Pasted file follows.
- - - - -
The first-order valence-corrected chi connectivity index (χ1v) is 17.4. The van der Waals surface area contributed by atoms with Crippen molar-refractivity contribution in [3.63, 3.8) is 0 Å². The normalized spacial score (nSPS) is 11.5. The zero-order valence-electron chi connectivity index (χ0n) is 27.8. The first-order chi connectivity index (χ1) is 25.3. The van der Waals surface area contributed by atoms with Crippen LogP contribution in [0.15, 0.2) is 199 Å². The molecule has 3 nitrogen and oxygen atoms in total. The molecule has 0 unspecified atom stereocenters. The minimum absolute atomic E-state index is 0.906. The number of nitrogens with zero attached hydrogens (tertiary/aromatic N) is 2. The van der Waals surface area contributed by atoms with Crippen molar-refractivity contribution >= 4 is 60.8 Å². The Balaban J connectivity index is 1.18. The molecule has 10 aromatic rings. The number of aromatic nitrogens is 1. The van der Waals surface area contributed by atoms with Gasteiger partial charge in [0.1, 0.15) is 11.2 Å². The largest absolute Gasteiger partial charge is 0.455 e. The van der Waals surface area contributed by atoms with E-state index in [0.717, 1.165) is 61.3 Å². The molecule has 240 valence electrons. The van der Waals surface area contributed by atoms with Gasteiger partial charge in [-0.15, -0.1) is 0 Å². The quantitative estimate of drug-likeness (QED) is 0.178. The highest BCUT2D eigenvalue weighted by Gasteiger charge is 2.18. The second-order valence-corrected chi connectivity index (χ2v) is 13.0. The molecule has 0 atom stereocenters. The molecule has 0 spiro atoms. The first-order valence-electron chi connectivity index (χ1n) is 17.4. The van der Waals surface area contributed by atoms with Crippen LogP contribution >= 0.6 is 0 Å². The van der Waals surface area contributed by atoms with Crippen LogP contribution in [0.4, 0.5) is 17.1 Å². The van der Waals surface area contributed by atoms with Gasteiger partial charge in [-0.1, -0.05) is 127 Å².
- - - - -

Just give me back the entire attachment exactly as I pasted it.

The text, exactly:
The first-order valence-corrected chi connectivity index (χ1v) is 17.4. The van der Waals surface area contributed by atoms with Crippen molar-refractivity contribution in [3.63, 3.8) is 0 Å². The normalized spacial score (nSPS) is 11.5. The zero-order valence-electron chi connectivity index (χ0n) is 27.8. The first-order chi connectivity index (χ1) is 25.3. The van der Waals surface area contributed by atoms with Crippen LogP contribution in [0.15, 0.2) is 199 Å². The molecule has 3 nitrogen and oxygen atoms in total. The molecule has 0 unspecified atom stereocenters. The minimum absolute atomic E-state index is 0.906. The number of nitrogens with zero attached hydrogens (tertiary/aromatic N) is 2. The van der Waals surface area contributed by atoms with Crippen molar-refractivity contribution >= 4 is 60.8 Å². The Balaban J connectivity index is 1.18. The molecule has 10 aromatic rings. The number of aromatic nitrogens is 1. The van der Waals surface area contributed by atoms with Gasteiger partial charge in [0.1, 0.15) is 11.2 Å². The largest absolute Gasteiger partial charge is 0.455 e. The van der Waals surface area contributed by atoms with E-state index in [0.717, 1.165) is 61.3 Å². The molecule has 240 valence electrons. The van der Waals surface area contributed by atoms with Gasteiger partial charge in [-0.15, -0.1) is 0 Å². The quantitative estimate of drug-likeness (QED) is 0.178. The highest BCUT2D eigenvalue weighted by Gasteiger charge is 2.18. The second-order valence-corrected chi connectivity index (χ2v) is 13.0. The molecule has 0 atom stereocenters. The molecule has 0 spiro atoms. The first-order valence-electron chi connectivity index (χ1n) is 17.4. The van der Waals surface area contributed by atoms with Crippen LogP contribution >= 0.6 is 0 Å². The van der Waals surface area contributed by atoms with Crippen LogP contribution in [0.4, 0.5) is 17.1 Å². The van der Waals surface area contributed by atoms with Gasteiger partial charge in [-0.1, -0.05) is 127 Å².